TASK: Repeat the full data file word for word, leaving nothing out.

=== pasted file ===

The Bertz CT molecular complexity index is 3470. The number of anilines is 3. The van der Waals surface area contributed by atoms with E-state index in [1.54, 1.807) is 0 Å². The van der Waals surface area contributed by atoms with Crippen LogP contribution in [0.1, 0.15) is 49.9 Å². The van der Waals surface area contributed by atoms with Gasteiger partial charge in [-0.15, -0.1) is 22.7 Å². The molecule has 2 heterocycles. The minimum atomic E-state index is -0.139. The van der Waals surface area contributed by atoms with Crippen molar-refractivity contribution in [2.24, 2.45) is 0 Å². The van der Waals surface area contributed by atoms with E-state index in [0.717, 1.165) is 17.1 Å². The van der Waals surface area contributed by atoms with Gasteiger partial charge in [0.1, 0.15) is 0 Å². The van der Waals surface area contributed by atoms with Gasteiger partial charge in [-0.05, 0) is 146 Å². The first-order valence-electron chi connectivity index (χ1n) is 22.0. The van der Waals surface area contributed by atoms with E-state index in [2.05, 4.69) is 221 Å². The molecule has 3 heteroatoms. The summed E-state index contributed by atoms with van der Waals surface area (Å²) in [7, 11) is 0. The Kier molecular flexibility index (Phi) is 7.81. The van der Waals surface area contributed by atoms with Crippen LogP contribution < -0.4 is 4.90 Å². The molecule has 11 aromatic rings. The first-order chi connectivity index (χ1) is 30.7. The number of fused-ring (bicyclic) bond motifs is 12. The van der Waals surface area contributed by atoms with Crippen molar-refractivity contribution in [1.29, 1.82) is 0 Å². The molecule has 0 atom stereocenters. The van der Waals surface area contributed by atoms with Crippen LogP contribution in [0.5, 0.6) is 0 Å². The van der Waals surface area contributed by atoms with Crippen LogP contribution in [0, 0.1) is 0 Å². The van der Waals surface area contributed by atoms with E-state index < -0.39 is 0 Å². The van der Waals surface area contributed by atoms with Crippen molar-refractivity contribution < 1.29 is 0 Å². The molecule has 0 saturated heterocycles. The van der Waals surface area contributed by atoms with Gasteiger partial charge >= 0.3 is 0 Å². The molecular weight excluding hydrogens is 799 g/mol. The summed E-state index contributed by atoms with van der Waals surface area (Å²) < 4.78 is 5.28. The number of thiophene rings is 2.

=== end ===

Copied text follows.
The Bertz CT molecular complexity index is 3470. The number of anilines is 3. The van der Waals surface area contributed by atoms with E-state index in [1.54, 1.807) is 0 Å². The van der Waals surface area contributed by atoms with Crippen LogP contribution in [0.1, 0.15) is 49.9 Å². The van der Waals surface area contributed by atoms with Gasteiger partial charge in [-0.15, -0.1) is 22.7 Å². The molecule has 2 heterocycles. The minimum atomic E-state index is -0.139. The van der Waals surface area contributed by atoms with Crippen molar-refractivity contribution in [2.24, 2.45) is 0 Å². The van der Waals surface area contributed by atoms with E-state index in [0.717, 1.165) is 17.1 Å². The van der Waals surface area contributed by atoms with Gasteiger partial charge in [0.1, 0.15) is 0 Å². The van der Waals surface area contributed by atoms with Gasteiger partial charge in [-0.05, 0) is 146 Å². The first-order valence-electron chi connectivity index (χ1n) is 22.0. The van der Waals surface area contributed by atoms with E-state index in [2.05, 4.69) is 221 Å². The molecule has 3 heteroatoms. The summed E-state index contributed by atoms with van der Waals surface area (Å²) in [7, 11) is 0. The Kier molecular flexibility index (Phi) is 7.81. The van der Waals surface area contributed by atoms with Crippen LogP contribution < -0.4 is 4.90 Å². The molecule has 11 aromatic rings. The first-order chi connectivity index (χ1) is 30.7. The number of fused-ring (bicyclic) bond motifs is 12. The van der Waals surface area contributed by atoms with Crippen molar-refractivity contribution in [1.29, 1.82) is 0 Å². The molecule has 0 atom stereocenters. The van der Waals surface area contributed by atoms with Crippen LogP contribution in [0.5, 0.6) is 0 Å². The van der Waals surface area contributed by atoms with Crippen LogP contribution in [0, 0.1) is 0 Å². The van der Waals surface area contributed by atoms with E-state index < -0.39 is 0 Å². The van der Waals surface area contributed by atoms with Crippen molar-refractivity contribution < 1.29 is 0 Å². The molecule has 0 saturated heterocycles. The van der Waals surface area contributed by atoms with Gasteiger partial charge >= 0.3 is 0 Å². The molecular weight excluding hydrogens is 799 g/mol. The summed E-state index contributed by atoms with van der Waals surface area (Å²) < 4.78 is 5.28. The number of thiophene rings is 2.